I tend to be a finicky reader, but I’ve yet to regret the time spent on any material about the Beach Boys, no matter how contested and familiar the claims. Without complaint, I’ll read another paragraph about original Beach Boys member Al Jardine briefly quitting the band before they released “Surfin’ U.S.A.” because he thought their success was over. Or the tyrannical, recently fired Murry failing to upstage his sons with his flop Beach Boys rip-off, the Sunrays, who opened for the Boys a few times and still couldn’t get any commercial traction. Here comes the usual anecdote about Brian writing “California Girls” while tripping on acid, though in both his autobiographies, he describes writing it immediately after the drug wore off. In a recent documentary, he says its composition happened a week later. Then there’s the oft-told tale of Mike and Brian composing “The Warmth of the Sun” in a half hour after the assassination of JFK, even though in his autobiography, Mike says it was written the night before—which would explain why the lyrics are about a woman instead of a dead president. I’d probably be happy to be reading the Beach Boys’ Wikipedia entry while on my deathbed, smiling and nodding at the three-hundredth encounter with the fact that their name was bestowed upon them by a record exec, and they didn’t know it until the release of their first single, “Surfin’.” I’m not trying to be an expert or out-pedant fellow fans. I just like thinking about the Beach Boys because I feel grateful for them.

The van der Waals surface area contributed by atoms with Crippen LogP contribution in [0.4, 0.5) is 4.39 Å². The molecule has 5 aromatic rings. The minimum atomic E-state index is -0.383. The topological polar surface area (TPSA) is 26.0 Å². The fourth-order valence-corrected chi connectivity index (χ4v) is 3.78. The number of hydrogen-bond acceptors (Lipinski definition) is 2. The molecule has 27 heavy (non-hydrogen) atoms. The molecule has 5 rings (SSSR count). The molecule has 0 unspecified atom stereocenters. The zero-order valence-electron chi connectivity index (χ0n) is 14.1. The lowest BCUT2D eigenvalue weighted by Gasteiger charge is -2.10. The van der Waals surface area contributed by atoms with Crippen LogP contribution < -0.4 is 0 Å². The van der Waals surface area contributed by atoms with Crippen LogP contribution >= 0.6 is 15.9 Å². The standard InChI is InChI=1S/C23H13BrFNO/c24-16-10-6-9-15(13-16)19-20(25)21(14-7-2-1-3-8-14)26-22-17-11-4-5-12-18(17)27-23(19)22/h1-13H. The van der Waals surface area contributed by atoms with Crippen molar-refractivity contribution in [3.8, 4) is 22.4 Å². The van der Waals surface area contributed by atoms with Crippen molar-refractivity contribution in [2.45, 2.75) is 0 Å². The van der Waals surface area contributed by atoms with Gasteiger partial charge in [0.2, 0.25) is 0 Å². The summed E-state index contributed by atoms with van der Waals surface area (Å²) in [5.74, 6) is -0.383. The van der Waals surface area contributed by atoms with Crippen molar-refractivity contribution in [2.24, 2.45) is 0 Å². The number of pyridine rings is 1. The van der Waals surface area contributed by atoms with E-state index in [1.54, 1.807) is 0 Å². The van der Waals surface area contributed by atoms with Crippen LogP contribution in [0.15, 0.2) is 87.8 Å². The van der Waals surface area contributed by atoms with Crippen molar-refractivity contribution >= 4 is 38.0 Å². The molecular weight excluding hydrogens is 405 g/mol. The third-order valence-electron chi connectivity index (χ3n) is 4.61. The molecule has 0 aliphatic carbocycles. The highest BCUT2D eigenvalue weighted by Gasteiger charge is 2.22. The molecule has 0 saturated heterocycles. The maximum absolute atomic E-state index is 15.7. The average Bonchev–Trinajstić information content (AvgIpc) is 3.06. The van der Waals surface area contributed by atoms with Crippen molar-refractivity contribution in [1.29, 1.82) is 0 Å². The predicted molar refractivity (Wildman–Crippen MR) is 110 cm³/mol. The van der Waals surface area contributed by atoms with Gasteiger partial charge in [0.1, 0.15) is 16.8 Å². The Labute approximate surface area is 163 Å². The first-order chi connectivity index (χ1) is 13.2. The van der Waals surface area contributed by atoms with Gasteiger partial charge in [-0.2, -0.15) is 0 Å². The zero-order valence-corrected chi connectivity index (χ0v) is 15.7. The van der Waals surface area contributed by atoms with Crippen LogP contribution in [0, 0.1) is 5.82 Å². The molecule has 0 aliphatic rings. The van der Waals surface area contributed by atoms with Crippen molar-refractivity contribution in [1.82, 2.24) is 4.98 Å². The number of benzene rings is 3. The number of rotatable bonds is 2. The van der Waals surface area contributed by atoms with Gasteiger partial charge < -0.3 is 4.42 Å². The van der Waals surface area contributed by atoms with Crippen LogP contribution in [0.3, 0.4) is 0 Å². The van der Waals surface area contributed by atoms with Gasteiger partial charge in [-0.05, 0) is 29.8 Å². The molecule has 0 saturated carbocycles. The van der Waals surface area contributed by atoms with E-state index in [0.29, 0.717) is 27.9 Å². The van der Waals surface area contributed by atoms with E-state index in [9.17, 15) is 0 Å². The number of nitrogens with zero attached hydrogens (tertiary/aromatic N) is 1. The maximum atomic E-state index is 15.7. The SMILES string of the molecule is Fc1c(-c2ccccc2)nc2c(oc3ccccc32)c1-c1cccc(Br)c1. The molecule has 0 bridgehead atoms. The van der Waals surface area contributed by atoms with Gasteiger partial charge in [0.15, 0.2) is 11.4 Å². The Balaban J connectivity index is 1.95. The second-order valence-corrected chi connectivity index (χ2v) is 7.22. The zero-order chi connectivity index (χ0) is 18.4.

The Beach Boys advertisement image, Billboard magazine, June 29, 1963.
The Beach Boys advertisement image, Billboard magazine, June 29, 1963.